THE BLOG

Colonial Flavoured Yoga

27/02/2015 18:07 GMT | Updated 29/04/2015 10:59 BST

'I hate it when people protest things', 'It's selfish and childish when people block roads... people just need to elevate to the 7th dimension' - all this from a lead meditation instructor at a prestigious yoga centre in London. I could pen three articles with tales of spiritual practitioners whose limitless compassion apparently comes with brakes and blinkers.

Yoga has become complimentary to the spiritual whitewash over the gritty reality of lived life and the need to, in privileged undertones, ascend over the struggles of day-to-day life. There's something deeply patriarchal about the whole 'domineer over the worldly space of emotions' mentality, especially when it suggests to instead strive for a perfect body and mind. Forgetting that the lotus, as Zen master Thich Nhat Hanh teaches, comes from the mud; the chaos, confusion and suffering in the world - it is not overcome, but embraces and transformed.

How did a personal pursuit, a daily practice that simply utilizes breath, body and intention, become a multi billion-dollar industry? Why is it that yoga has become synonymous with fitness and colonial-consumerist standards of beauty? To put it simply, the cultural appropriation of yoga, by savvy 'lineage saviours', is an insult.

Serious questions of personal culpability need to be posed when industrial forces that capitalize on the yoga craze, are often not-too distant relatives of those forces who wreak havoc over the global south, calling it 'negative externalities'. Colonial flavoured yoga is blind practice; it is a blinkered form that abstracts context, that takes the priceless practice, vacuum wraps it and sells it for £50 a day, with accessories available.

As a person of part South-Indian ancestry who came to learn yoga by personal exploration from age 15, it rubs a sore spot when a yoga-mat carrier gives my hoodied head side-looks on public transport. It rubs an especially sore spot when spiritual practitioners are extremely happy to take the culture, strip it off, use it to improve themselves but pay no mind to those whose culture is being benefited from. The ransacking of resources isn't always material.

The first rule of 'spiritual club' is we have only one enemy: forgetfulness. Religious practices in India were outlawed and punishable offenses under British corporate rule in India. Lineages were destroyed, massacres were carried out on black and brown bodies and an ancient part of the culture was thrown into chaos, including but not limited to yoga. This is not days gone by - neo-colonial India still lives with the legacy of corporate colonialism, as Arundhati Roy explained in 'Capitalism: a ghost story';

"In India, the 300 million of us who belong to the new, post-IMF 'reforms'... side by side with the spirits of the nether world, the poltergeists of dead rivers, dry wells, bald mountains and denuded forests; the ghosts of 250,000 debt-ridden farmers who have killed themselves, and the 800 million who have been impoverished and dispossessed to make way for us. And who survive on less than half a dollar, which is 20 Indian rupees, a day."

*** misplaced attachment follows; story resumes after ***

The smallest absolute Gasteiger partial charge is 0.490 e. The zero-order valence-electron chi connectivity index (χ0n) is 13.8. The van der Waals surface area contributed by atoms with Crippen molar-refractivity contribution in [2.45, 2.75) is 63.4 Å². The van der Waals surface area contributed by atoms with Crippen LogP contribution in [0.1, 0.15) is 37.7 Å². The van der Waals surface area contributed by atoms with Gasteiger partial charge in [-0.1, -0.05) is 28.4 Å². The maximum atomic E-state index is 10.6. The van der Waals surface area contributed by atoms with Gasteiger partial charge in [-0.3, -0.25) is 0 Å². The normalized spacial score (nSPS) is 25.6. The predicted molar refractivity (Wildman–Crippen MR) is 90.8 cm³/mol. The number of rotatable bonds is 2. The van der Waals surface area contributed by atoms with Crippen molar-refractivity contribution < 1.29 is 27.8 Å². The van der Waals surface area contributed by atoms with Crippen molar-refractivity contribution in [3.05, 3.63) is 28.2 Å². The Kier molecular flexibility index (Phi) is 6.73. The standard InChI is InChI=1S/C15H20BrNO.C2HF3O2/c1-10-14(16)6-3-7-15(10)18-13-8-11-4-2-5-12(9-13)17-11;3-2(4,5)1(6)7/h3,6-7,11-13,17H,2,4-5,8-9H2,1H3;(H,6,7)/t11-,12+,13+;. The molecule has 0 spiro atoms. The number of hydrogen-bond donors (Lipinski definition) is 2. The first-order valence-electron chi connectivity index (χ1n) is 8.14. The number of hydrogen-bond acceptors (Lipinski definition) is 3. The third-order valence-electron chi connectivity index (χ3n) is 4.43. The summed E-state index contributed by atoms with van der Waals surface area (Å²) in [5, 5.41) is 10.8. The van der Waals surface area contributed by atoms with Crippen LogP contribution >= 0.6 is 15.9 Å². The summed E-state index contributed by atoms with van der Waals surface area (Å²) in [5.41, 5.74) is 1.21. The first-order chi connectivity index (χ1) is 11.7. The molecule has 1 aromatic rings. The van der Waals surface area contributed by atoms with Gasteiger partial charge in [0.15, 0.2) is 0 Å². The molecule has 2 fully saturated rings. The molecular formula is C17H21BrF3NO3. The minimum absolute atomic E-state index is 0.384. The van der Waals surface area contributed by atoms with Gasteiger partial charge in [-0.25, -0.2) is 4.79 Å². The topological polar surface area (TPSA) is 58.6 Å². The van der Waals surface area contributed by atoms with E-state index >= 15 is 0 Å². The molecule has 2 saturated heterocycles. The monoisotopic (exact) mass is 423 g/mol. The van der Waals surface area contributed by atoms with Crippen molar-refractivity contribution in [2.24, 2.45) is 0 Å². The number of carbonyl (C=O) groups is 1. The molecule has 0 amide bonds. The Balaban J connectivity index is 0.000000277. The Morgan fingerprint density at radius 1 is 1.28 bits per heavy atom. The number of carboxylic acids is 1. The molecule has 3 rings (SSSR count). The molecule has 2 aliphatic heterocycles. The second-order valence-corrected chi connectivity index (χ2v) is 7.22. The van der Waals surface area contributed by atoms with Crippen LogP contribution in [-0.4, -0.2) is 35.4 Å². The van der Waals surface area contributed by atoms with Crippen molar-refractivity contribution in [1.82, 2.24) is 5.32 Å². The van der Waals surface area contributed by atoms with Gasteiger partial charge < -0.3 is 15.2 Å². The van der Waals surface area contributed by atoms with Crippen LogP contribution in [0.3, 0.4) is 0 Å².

It is from this beautiful and ravaged land that our yoga studios find their spiritual home. One of the legacies of our imperialism is the spiritual decline, the frenzied behaviour of the moral compass. There are many appropriated cultural phenomena, but none affront a land and people quite as deeply as the spiritual. It is often the spiritual values that are undermined first in the colonial experience.

The spiritual tradition, of all indigenous cultures, contains a strong element of dispelling the spell of illusions. Oftentimes the tales would recount stories of a heroine/hero confronting those who reap power from dispensing the spell, namely those consumed by greed. Wise spiritual practitioners humbly follow this path.

Brigit spoke truth to power. Amma speaks truth to power. Thich Nhat Hanh speaks truth to power. Malcolm X spoke truth to power. Audre Lorde spoke truth to power, and the empire whose legitimacy he constantly threw into question famously crucified Jesus Christ.

How yoga practitioners and spiritual adherents can simply miss the mark when it comes to the hard work of fixing the world, is beyond me. There is no finger clicking moment of enlightenment, for anybody, instead there is practice and implementation. Implementation means putting your practice to work - it means compassion in action, which means protest, personal efforts to end poverty and a commitment to manifest peace.

Yoga is not a pick-n-mix, you cannot take the fitness aspect, asana, and ignore the aspect of jnani, self knowledge, or bhakti, doing selfless service for others. We cannot afford to pay no heed to how our daily consumerism, and lack of resistance toward consumerism, propels the impoverishment of brown bodies in the East. Don't be afraid to bat for the poor in the face of privileged spirituality. If the middle-class mystical folk actually dug a little deeper and took their empathy beyond Kensington, then systemic change might arrive that tiny bit faster.